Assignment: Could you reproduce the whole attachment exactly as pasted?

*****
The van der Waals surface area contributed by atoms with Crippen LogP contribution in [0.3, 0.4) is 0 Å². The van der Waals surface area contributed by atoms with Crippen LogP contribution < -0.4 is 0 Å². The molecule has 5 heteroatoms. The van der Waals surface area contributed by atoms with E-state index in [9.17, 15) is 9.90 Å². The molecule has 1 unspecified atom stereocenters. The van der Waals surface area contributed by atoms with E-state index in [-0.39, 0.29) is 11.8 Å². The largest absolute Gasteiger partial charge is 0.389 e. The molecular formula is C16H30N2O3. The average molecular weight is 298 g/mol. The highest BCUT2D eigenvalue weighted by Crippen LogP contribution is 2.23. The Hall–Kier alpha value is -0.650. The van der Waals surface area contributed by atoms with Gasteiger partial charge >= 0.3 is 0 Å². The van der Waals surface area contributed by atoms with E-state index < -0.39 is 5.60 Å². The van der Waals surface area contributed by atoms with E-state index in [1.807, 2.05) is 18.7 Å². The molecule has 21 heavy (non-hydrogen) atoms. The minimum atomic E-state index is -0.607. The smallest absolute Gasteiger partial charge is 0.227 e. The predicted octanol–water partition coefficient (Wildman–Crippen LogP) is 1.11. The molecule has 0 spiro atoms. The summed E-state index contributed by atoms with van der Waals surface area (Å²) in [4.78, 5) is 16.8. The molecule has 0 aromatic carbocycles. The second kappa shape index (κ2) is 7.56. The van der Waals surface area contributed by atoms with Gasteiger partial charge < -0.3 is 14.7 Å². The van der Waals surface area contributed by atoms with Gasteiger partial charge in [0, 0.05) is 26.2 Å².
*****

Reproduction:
The van der Waals surface area contributed by atoms with Crippen LogP contribution in [0.3, 0.4) is 0 Å². The van der Waals surface area contributed by atoms with Crippen LogP contribution < -0.4 is 0 Å². The molecule has 5 heteroatoms. The van der Waals surface area contributed by atoms with E-state index in [9.17, 15) is 9.90 Å². The molecule has 1 unspecified atom stereocenters. The van der Waals surface area contributed by atoms with E-state index in [-0.39, 0.29) is 11.8 Å². The largest absolute Gasteiger partial charge is 0.389 e. The molecular formula is C16H30N2O3. The average molecular weight is 298 g/mol. The highest BCUT2D eigenvalue weighted by Crippen LogP contribution is 2.23. The Hall–Kier alpha value is -0.650. The van der Waals surface area contributed by atoms with Gasteiger partial charge >= 0.3 is 0 Å². The van der Waals surface area contributed by atoms with E-state index < -0.39 is 5.60 Å². The van der Waals surface area contributed by atoms with E-state index in [1.807, 2.05) is 18.7 Å². The molecule has 21 heavy (non-hydrogen) atoms. The minimum atomic E-state index is -0.607. The smallest absolute Gasteiger partial charge is 0.227 e. The predicted octanol–water partition coefficient (Wildman–Crippen LogP) is 1.11. The molecule has 0 spiro atoms. The summed E-state index contributed by atoms with van der Waals surface area (Å²) in [4.78, 5) is 16.8. The molecule has 0 aromatic carbocycles. The second kappa shape index (κ2) is 7.56. The van der Waals surface area contributed by atoms with Gasteiger partial charge < -0.3 is 14.7 Å². The van der Waals surface area contributed by atoms with Gasteiger partial charge in [0, 0.05) is 26.2 Å².